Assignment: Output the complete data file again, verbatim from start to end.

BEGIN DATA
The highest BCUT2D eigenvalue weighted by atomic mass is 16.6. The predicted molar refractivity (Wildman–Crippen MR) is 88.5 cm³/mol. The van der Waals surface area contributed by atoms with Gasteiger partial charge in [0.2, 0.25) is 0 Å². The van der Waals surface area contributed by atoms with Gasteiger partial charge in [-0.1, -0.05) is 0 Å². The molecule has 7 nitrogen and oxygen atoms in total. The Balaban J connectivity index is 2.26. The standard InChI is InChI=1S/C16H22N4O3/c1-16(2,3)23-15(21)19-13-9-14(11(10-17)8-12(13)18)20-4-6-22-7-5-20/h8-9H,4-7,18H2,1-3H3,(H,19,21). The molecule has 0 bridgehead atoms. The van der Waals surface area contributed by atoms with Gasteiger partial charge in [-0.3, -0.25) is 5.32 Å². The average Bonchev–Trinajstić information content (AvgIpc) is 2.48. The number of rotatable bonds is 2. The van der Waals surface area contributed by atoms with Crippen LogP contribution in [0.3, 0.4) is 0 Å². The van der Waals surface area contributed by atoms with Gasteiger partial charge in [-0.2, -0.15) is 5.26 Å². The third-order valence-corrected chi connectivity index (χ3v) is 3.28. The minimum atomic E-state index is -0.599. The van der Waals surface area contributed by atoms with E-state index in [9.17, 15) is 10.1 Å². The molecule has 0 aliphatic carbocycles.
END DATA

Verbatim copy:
The highest BCUT2D eigenvalue weighted by atomic mass is 16.6. The predicted molar refractivity (Wildman–Crippen MR) is 88.5 cm³/mol. The van der Waals surface area contributed by atoms with Gasteiger partial charge in [0.2, 0.25) is 0 Å². The van der Waals surface area contributed by atoms with Gasteiger partial charge in [-0.1, -0.05) is 0 Å². The molecule has 7 nitrogen and oxygen atoms in total. The Balaban J connectivity index is 2.26. The standard InChI is InChI=1S/C16H22N4O3/c1-16(2,3)23-15(21)19-13-9-14(11(10-17)8-12(13)18)20-4-6-22-7-5-20/h8-9H,4-7,18H2,1-3H3,(H,19,21). The molecule has 0 bridgehead atoms. The van der Waals surface area contributed by atoms with Gasteiger partial charge in [-0.3, -0.25) is 5.32 Å². The average Bonchev–Trinajstić information content (AvgIpc) is 2.48. The number of rotatable bonds is 2. The van der Waals surface area contributed by atoms with Crippen LogP contribution in [0.3, 0.4) is 0 Å². The van der Waals surface area contributed by atoms with Gasteiger partial charge in [-0.2, -0.15) is 5.26 Å². The third-order valence-corrected chi connectivity index (χ3v) is 3.28. The minimum atomic E-state index is -0.599. The van der Waals surface area contributed by atoms with E-state index in [9.17, 15) is 10.1 Å². The molecule has 0 aliphatic carbocycles.